Discover the processes and changes in the Earth’s physical environment and understand the role humans play on our planet. You’ll travel for fieldwork, use industry-standard software and explore pressing environmental issues on our Geography BSc course.
Examine geography from the perspective of the Earth’s physical environments, landscapes and environmental processes on our Geography BSc course. We’ll equip you to use your knowledge of these to better understand the environmental and societal challenges we’re all facing.
UK and international fieldwork opportunities will broaden your horizons and inspire your research. You’ll visit destinations across Europe – which previously have included Tenerife, Mallorca and Cumbria. Plus, you’ll use the latest industry technology to gain experience in Geographical Information Systems (GIS) and remote sensing. You can also tailor your degree to your interests, with the opportunity to select subject-specific and complementary modules.
We run tailored careers and employability activities to help you plan for life after completing your Geography BSc. After three years, you’ll have developed subject-specific and transferable skills useful in both the public and private sector. You might consider working in environmental management, remote sensing or environmental education.
We also have a Geography BA course available for students interested in Human Geography. You will have options to study modules from the BA course on the BSc degree.
Pick up skills in handling, analysing and communicating spatial and geographical data, and take part in fieldwork. Year 1 of Geography BSc introduces you to Physical and Human Geography, and a range of environmental issues. You’ll learn about the physical landscape of the Earth’s surface and its processes, and explore relationships between the environment, people and places. And you’ll develop skills in cartography, research and statistical analysis.
Contemporary Geographical Research introduces you to geographical research, enabling you to identify and use geographical information in appropriate and effective ways. The module will develop a number of subject-specific skills including geographical research methodologies, map and cartographical skills, statistical analysis and fieldwork, from note-taking and sketching to risk assessments and specific geographical techniques. You will discover how to select and apply appropriate statistical tests for the analysis of geographical and environmental data and be guided in recording, analysing and interpreting such data and drawing considered and precise conclusions.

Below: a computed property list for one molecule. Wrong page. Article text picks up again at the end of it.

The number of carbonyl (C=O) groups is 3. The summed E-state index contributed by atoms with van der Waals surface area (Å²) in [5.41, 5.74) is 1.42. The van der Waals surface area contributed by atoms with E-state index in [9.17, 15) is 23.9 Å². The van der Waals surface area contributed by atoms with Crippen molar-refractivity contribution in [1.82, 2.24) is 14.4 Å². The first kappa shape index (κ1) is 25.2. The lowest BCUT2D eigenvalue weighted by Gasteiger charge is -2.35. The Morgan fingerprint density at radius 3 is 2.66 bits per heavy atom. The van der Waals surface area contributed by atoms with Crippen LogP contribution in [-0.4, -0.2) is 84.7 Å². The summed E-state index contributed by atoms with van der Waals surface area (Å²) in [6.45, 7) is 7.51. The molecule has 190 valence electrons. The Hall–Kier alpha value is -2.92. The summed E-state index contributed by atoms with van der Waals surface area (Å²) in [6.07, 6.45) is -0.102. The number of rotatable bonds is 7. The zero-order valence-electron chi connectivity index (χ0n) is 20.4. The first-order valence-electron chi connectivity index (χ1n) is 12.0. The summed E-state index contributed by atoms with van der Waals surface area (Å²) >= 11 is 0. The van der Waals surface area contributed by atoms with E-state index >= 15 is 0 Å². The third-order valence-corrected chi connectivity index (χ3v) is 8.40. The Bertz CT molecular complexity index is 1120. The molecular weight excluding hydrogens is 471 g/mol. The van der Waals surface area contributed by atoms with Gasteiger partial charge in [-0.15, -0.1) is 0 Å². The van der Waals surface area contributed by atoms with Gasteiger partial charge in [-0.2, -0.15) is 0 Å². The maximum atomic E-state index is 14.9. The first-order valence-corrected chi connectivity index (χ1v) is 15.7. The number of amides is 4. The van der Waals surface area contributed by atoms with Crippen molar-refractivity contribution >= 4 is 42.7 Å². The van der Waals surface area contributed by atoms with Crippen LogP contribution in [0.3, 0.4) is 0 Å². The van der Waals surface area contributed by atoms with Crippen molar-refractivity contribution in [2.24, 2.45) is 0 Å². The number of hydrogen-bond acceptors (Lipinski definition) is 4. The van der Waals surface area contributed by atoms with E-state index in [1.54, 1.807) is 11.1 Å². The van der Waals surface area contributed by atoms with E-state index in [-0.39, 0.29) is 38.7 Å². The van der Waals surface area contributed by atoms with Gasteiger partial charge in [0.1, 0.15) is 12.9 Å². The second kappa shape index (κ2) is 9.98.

Module code: GEO1061
Contemporary Geographical Skills
Contemporary Geographical Skills is a skills-based module that uses geographical knowledge to develop a range of subject-specific skills together with key transferable skills in ICT and communication. The module focuses on the handling, analysis and communication of spatial and graphical data. Core elements of contemporary geographical and environmental practice are the ability to handle, analyse and communicate spatial and graphical data. You will be introduced to the principles, uses and practical skills of geographical information systems (GIS), digital cartography and graphical software packages. You will also begin to develop a personal development portfolio.
Module code: GEO1060
Earth, Climate and Environment
Earth, Climate and Environment provides an overview of physical geography examining basic concepts and their development. You will discover the physical framework of the earth’s surface and investigate the materials and processes operating there. The module covers climatic and environmental processes including aspects of biogeography, meteorology, hydrology and geomorphology.
Module code: GEO1057
Space, Place and Time
Space, Place and Time provides a broad introduction to the study of human geography, identifying and exploring key inter-relationships, namely between people, places and environments. You will learn conceptual and theoretical approaches to the study of human geography. Attention focuses on the role of time, space and scale in human geography as well as environment and culture. In addition, the module will introduce you to current debates, concerns and issues within the discipline.
Environmental Issues provides an awareness and understanding of the nature of environmental issues facing the world today. The module explores the important impact that people have on the environment and the influence that the environment exerts on people. It will focus on both natural hazards and the modification of environmental systems by human activity and the problems this may pose. You will have the opportunity to consider issues such as climatic change, water quality, flooding, biodiversity loss and human vulnerability to natural hazards. Through case studies, the physical processes underlying the issues will be explained together with an evaluation of management responses.